McGann points out that print always has a twin function as both archive and simulation of natural language. Markup decisively subordinates the simulation function of text in favor of ever better archiving. This may be why XML-TEI has such a profound appeal to many classicists, and why it makes others, who value the performative, aesthetic aspects of language more than the archiving of it, so uneasy.

McGann expresses some hope for future interfaces that work “topologically” rather than linearly to integrate these functions, but that’s way in the future. What we have right now is an enormous capacity to enhance the simulation capacity of print via audio and other media. But if we (I mean DCC) spend time on that aspect of web design, it takes time away from the “store your nuts for winter” activities of TEI tagging.

Virgil. Opera (Works). Strasburg: Johann Grüninger, 1502. Sir George Grey Special Collections, Auckland City Libraries

Virgil. Opera (Works). Strasburg: Johann Grüninger, 1502. Sir George Grey Special Collections, Auckland City Libraries

These issues are in the forefront of my mind as I am in the thick of preparations for a new multimedia edition of the Aeneid that will, when complete, be unlike anything else available in print or on the web, I believe. It will have not just notes, but a wealth of annotated images (famous art works and engravings from historical illustrated Aeneid editions), audio recordings, video scansion tutorials, recordings of Renaissance music on texts from the Aeneid, a full Vergilian lexicon based on that of Henry Frieze, comprehensive linking to a newly digitized version of Allen & Greenough’s Latin Grammar, complete running vocabulary lists for the whole poem, and other enhancements.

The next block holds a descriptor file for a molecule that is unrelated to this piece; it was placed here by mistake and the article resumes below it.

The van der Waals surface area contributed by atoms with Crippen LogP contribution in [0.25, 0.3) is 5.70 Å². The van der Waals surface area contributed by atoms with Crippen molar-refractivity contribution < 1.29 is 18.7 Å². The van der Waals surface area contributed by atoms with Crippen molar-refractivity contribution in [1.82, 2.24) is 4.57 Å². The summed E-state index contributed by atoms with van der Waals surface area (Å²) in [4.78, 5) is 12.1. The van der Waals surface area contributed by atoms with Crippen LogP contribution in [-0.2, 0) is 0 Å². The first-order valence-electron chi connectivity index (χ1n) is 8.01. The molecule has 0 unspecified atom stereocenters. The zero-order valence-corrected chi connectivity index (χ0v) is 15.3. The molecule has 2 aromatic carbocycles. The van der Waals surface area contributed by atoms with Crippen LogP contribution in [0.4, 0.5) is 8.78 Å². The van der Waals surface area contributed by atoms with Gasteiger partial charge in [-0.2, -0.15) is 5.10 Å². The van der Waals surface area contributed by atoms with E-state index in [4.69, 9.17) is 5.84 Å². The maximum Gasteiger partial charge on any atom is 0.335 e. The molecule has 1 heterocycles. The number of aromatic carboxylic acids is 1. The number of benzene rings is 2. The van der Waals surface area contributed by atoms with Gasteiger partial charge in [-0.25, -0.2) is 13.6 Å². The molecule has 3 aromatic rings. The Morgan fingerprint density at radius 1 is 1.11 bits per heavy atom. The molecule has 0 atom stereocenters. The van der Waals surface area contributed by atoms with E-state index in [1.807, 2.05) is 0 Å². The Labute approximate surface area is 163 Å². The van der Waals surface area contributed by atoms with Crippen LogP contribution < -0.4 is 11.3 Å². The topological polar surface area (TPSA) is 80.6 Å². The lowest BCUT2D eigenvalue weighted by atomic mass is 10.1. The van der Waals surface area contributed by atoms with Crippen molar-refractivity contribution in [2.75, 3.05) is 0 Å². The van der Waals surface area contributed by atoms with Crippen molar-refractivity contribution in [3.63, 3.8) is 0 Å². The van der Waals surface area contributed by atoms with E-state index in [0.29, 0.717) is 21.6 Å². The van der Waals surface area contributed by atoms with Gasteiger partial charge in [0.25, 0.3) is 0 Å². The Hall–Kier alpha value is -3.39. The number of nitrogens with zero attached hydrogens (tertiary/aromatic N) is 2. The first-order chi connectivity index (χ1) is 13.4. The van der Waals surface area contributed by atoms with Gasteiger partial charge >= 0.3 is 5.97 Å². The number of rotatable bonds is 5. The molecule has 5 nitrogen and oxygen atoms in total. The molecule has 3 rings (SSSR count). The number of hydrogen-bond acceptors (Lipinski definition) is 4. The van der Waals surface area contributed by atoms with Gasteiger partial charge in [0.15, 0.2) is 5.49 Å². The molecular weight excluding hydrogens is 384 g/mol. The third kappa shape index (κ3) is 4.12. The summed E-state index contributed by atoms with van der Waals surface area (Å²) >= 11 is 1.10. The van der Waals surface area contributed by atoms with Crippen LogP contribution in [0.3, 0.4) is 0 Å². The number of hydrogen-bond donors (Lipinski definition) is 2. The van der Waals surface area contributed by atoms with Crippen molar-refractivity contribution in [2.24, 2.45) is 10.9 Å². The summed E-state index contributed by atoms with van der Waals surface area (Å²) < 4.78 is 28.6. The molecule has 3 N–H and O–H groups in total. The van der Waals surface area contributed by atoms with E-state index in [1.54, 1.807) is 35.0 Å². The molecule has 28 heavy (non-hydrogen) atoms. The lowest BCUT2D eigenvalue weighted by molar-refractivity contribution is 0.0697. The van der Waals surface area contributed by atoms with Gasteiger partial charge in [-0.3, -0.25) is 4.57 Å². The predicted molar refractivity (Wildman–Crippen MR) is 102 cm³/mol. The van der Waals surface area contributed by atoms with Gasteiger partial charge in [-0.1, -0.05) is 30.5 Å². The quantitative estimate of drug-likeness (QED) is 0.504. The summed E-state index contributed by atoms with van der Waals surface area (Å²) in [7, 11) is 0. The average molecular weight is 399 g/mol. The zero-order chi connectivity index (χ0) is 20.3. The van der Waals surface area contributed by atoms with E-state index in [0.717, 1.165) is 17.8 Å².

Embarking on this I will have the help of many talented people:

  • Lucy McInerney (Dickinson ’15) and Tyler Denton (University of Kentucky MA ’14) and Nick Stender (Dickinson ’15) will help this summer to gather grammatical and explanatory notes on the Latin from various existing school editions in the public domain, which I will then edit.
  • Derek Frymark (Dickinson ’12) is working on the Vergilian dictionary database, digitizing and editing Frieze-Dennison. This will be combined with data generously provided by LASLA to produce the running vocabulary lists.
  • Meagan Ayer (PhD University of Buffalo ’13) is putting the finishing touches on the html of Allen & Greenough. This was also worked on by Kaylin Bednarz (Dickinson ’15).
  • Melinda Schlitt, Prof. of Art and Art History at Dickinson, will work on essays on the artistic tradition inspired by the Aeneid in fall of 2014, assisted by Gillian Pinkham (Dickinson ’14).
  • Ryan Burke, our heroic Drupal developer, is creating the interface that will allow for attractive viewing of images along with their metadata and annotations, a new interface for Allen & Greenough, and many other things.
  • Blake Wilson, Prof. of Music at Dickinson, and director of the Collegium Musicum, will be recording choral music based on texts from the Aeneid.